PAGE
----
The black dog is nipping at my heels from time to time. Pulling out the guitar and singing a few tunes invariably helps. When I started playing, I never thought I’d sing as well, my wife started singing the first song I learned to play and after hearing her singing 50 or 60 times, I started singing along in the chorus quite by accident. It was a light bulb moment for me and I’ve not stopped singing since.


I would have to channel Merle Haggard to flesh that idea out! Would have to add a whiskey bottle and a 3-legged hound dog to the story.

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Thanks for the encouragement, Tony. There really is something about just holding the guitar and feeling the strings under my fingers that can instantly take me to a different headspace.

Now, as for singing, my wife pretends not to be annoyed hearing me pound out OMCs from C to G, but I believe she would show me the door if I start trying to sing! We might have to work something out when I feel like I am confident enough with the playing to be able to try to sing at the same time, though, cause the singin’ is part of the fun, innit?

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Until I actually started singing, I had no idea how much fun it is. My voice has improved significantly since I started singing. It’s a muscle and the more it gets exercised, the more it improves.

When I used to sing along to songs in the car / shower, I was out of key and didn’t sound good, somehow for me, singing along to an instrument made it easy to be in key. Something tactile about it.

Great to meet you hear, Dave.

Just keep following your path, doing what you are doing.

I think playing guitar is a wonderful ‘for me’ activity and believe we all need one.

Look forward to updates as you progress.

Hi Dave, and welcome!

Depression or not, I guess most of us know the feeling of getting caught up in everyday life… and music is always such a great cure!

I have some comments on what you said about being reluctant to move forward… hope I can manage to express them in a meaningful way :wink: I think it’s normal for humans to try to stay safe and not challenge ourselves “needlessly”. And by needlessly I mean something like this; using myself as an example, when I’m in the gym - for example on an exercise bike or rowing machine - there is a certain routine that I usually do. A certain distance that I know I can go within a certain amount of time. Every time I work out I’m much more likely to simply try to improve my usual time on my usual distance by a small amount - I don’t do something crazy to REALLY challenge myself… like suddenly trying to go twice the distance. If I actually did that I might find that I could actually do it… or I might fail. But I won’t know unless I try.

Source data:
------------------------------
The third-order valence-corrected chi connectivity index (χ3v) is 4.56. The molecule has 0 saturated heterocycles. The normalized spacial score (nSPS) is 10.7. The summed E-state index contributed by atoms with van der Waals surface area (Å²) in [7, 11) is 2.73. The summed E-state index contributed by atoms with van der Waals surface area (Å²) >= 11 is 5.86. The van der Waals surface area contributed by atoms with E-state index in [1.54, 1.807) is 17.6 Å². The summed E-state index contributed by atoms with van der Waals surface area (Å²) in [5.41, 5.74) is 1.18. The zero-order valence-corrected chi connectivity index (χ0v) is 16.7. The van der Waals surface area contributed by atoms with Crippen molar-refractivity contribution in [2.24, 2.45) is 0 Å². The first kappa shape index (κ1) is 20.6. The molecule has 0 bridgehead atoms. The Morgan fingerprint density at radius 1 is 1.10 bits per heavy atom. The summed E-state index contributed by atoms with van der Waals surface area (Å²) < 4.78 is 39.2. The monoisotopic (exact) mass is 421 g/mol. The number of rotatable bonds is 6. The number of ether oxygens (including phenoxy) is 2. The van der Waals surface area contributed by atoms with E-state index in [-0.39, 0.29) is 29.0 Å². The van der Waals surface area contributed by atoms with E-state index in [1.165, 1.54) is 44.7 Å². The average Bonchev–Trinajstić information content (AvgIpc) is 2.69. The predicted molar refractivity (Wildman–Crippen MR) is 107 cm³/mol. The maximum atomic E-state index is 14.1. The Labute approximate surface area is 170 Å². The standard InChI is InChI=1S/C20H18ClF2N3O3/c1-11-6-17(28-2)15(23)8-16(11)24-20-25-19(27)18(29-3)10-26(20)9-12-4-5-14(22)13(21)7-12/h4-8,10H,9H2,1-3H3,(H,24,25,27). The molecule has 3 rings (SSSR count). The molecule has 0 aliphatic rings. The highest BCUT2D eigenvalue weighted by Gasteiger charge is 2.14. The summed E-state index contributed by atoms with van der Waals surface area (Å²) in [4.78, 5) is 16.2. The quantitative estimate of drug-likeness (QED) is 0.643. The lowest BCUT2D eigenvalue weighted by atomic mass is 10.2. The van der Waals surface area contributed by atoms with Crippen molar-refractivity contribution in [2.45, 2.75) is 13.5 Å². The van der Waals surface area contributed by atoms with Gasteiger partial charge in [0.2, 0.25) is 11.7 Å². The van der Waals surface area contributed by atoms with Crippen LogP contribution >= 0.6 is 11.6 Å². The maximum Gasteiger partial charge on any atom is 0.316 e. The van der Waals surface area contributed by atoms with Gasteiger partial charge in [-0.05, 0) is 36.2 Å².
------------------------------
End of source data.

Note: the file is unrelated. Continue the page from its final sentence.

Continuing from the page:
When playing the guitar I think it’s important to be conscious about the fact that there are two “modes” - there is “practice mode” (scales, OMC, finger dexterity, theory, new chords etc etc)… and then there is “playing mode” … actually playing songs.

When you practice it’s about being precise and seeing measurable improvements. When you play it’s about making beautiful music and having fun. When playing it’s totally ok to be a little sloppy (although we should, of course, try to avoid it and play as best as we can)… but it’s better to play a full song from A to Z, making a small mistake or two, than not trying it at all.